Via The New York Times, an assessment of Sonia Shah's new book: Review: ‘Pandemic’ Explains How to Host the Perfect Pathogen Party. Excerpt:
Yet once you get past the unfriendly statistics of the book’s introduction, and once you get past the chilling biology lesson of Chapter 1 — which explains how these sneaky organisms jump from one species to the next — Pandemic is far less terrifying, perhaps because errant microbes are only one component of what makes a pandemic a pandemic. They’re the “known unknowns,” as Donald R. Rumsfeld might put it. The other components are known knowns, which by definition are at least familiar: filth, political corruption, increasing population density and mobility.
Ms. Shah uses cholera, one of the most obdurate of pandemics, as a paradigm to explain how new deadly pathogens both emerge and circulate. If you already know something about cholera — if you’ve read Steven Johnson’s excellent The Ghost Map, say — you may find yourself disappointed; she covers, inevitably, some of the same ground.
But this structuring conceit is also useful for simplifying an unwieldy topic. A discussion about the East India Company’s expansion into the wetlands in the Bay of Bengal, which exposed many Indian workers to the tiny crustaceans that carry vibrio cholera, becomes the perfect segue to discuss how modern deforestation in Guinea encouraged more interaction between people and fruit bats, which are thought to carry Ebola.
“As wetlands were paved over and forests were felled, different species came into novel, prolonged contact with each other,” she explains. From a pandemic’s point of view, the more mingling among species the better.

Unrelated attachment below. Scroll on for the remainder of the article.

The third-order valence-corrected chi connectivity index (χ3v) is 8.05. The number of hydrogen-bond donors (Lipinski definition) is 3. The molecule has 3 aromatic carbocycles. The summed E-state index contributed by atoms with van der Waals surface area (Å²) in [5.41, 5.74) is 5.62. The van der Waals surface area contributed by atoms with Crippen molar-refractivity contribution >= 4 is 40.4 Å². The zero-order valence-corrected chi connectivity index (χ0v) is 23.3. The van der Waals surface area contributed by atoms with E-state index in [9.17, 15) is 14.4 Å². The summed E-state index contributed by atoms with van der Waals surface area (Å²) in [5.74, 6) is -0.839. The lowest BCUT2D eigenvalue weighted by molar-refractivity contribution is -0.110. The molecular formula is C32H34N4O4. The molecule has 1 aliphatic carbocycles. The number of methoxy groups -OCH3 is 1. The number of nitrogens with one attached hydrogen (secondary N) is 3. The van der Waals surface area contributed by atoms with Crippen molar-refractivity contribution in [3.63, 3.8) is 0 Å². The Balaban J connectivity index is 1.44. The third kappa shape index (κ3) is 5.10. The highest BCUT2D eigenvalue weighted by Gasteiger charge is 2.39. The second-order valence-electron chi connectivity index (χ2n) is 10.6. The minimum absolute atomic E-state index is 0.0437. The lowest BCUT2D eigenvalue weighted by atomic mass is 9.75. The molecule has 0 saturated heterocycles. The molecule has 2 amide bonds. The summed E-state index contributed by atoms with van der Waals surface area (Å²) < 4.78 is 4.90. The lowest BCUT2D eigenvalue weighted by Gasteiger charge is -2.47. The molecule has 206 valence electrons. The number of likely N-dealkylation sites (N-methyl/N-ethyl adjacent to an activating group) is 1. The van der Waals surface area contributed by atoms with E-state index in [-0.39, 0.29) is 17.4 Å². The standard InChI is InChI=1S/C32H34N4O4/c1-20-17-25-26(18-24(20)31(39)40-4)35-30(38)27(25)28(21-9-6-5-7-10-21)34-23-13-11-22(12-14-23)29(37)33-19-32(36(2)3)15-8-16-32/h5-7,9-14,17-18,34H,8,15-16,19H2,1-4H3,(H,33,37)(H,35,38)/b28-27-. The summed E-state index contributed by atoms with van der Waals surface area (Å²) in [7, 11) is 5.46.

For those who don’t know much about the history of cholera, Ms. Shah’s dense, compact book is a decent primer, explaining how new forms of transportation encouraged the spread of this waterborne disease, as did rising urban density, as did political corruption. (It was Aaron Burr who thwarted an attempt to bring clean water from the Bronx River into New York City — as if this man needed any more negative publicity.)
Perhaps my favorite chapter, though, is about waste — or, as Ms. Shah puts it, “the rising tide of feculence.” Nothing seems to awaken the muse in Ms. Shah like excreta, the ideal delivery system for all kinds of diseases. In each gram is up to one billion viral particles; yet somehow, Christianity shunned water-based rituals for centuries. Martin Luther went so far as to eat a spoonful of his own feces every day.
In 19th-century New York City, sanitation was extravagantly grim. “By 1820,” Ms. Shah writes, “privies and cesspools covered one-twelfth of the city.” Human and horse waste covered the streets and seeped into the groundwater; it was sometimes sold as fertilizer for “sewage farming” in Brooklyn and Queens.
The same conditions that drove cholera — overcrowding, corruption, poor hygiene, expanded transportation — are what drive pandemics today.